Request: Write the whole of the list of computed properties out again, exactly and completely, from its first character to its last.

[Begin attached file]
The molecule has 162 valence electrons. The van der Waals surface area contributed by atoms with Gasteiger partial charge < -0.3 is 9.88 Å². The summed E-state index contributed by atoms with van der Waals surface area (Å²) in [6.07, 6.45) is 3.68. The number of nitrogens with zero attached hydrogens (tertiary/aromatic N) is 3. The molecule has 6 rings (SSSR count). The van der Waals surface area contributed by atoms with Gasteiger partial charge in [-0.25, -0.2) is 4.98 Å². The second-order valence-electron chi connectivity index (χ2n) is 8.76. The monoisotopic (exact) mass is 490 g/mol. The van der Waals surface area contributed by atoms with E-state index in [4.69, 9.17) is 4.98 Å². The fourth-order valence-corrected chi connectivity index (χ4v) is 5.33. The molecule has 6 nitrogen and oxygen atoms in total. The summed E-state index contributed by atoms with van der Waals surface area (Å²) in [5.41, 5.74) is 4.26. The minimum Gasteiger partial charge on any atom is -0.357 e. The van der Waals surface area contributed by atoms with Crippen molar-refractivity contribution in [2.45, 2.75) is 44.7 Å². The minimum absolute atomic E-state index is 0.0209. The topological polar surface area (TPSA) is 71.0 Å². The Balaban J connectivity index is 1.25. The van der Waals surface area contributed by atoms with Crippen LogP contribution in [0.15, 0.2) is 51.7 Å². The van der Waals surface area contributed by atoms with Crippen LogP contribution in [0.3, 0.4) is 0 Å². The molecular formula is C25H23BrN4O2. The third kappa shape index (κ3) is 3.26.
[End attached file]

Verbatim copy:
The molecule has 162 valence electrons. The van der Waals surface area contributed by atoms with Gasteiger partial charge < -0.3 is 9.88 Å². The summed E-state index contributed by atoms with van der Waals surface area (Å²) in [6.07, 6.45) is 3.68. The number of nitrogens with zero attached hydrogens (tertiary/aromatic N) is 3. The molecule has 6 rings (SSSR count). The van der Waals surface area contributed by atoms with Gasteiger partial charge in [-0.25, -0.2) is 4.98 Å². The second-order valence-electron chi connectivity index (χ2n) is 8.76. The monoisotopic (exact) mass is 490 g/mol. The van der Waals surface area contributed by atoms with E-state index in [4.69, 9.17) is 4.98 Å². The fourth-order valence-corrected chi connectivity index (χ4v) is 5.33. The molecule has 6 nitrogen and oxygen atoms in total. The summed E-state index contributed by atoms with van der Waals surface area (Å²) in [5.41, 5.74) is 4.26. The minimum Gasteiger partial charge on any atom is -0.357 e. The van der Waals surface area contributed by atoms with Crippen molar-refractivity contribution in [2.45, 2.75) is 44.7 Å². The minimum absolute atomic E-state index is 0.0209. The topological polar surface area (TPSA) is 71.0 Å². The Balaban J connectivity index is 1.25. The van der Waals surface area contributed by atoms with Crippen LogP contribution in [0.15, 0.2) is 51.7 Å². The van der Waals surface area contributed by atoms with Crippen LogP contribution in [0.3, 0.4) is 0 Å². The molecular formula is C25H23BrN4O2. The third kappa shape index (κ3) is 3.26.